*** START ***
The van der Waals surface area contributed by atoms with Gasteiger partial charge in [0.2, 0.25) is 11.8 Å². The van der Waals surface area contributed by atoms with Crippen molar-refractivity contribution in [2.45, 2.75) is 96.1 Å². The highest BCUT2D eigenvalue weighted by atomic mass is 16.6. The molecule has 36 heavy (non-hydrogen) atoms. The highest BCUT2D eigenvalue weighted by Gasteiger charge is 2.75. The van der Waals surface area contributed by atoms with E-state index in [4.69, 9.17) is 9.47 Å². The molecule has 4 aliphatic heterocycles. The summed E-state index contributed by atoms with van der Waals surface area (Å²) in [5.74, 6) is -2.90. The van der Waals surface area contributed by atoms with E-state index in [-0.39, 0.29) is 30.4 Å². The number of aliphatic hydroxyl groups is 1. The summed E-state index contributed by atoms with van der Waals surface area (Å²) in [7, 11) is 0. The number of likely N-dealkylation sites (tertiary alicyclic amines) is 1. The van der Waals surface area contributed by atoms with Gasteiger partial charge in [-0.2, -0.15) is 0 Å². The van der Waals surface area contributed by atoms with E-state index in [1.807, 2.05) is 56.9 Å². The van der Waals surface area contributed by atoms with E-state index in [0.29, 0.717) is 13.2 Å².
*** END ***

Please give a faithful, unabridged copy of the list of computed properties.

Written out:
The van der Waals surface area contributed by atoms with Gasteiger partial charge in [0.2, 0.25) is 11.8 Å². The van der Waals surface area contributed by atoms with Crippen molar-refractivity contribution in [2.45, 2.75) is 96.1 Å². The highest BCUT2D eigenvalue weighted by atomic mass is 16.6. The molecule has 36 heavy (non-hydrogen) atoms. The highest BCUT2D eigenvalue weighted by Gasteiger charge is 2.75. The van der Waals surface area contributed by atoms with E-state index in [4.69, 9.17) is 9.47 Å². The molecule has 4 aliphatic heterocycles. The summed E-state index contributed by atoms with van der Waals surface area (Å²) in [5.74, 6) is -2.90. The van der Waals surface area contributed by atoms with E-state index in [-0.39, 0.29) is 30.4 Å². The number of aliphatic hydroxyl groups is 1. The summed E-state index contributed by atoms with van der Waals surface area (Å²) in [7, 11) is 0. The number of likely N-dealkylation sites (tertiary alicyclic amines) is 1. The van der Waals surface area contributed by atoms with Gasteiger partial charge in [-0.2, -0.15) is 0 Å². The van der Waals surface area contributed by atoms with E-state index in [1.807, 2.05) is 56.9 Å². The van der Waals surface area contributed by atoms with E-state index in [0.29, 0.717) is 13.2 Å².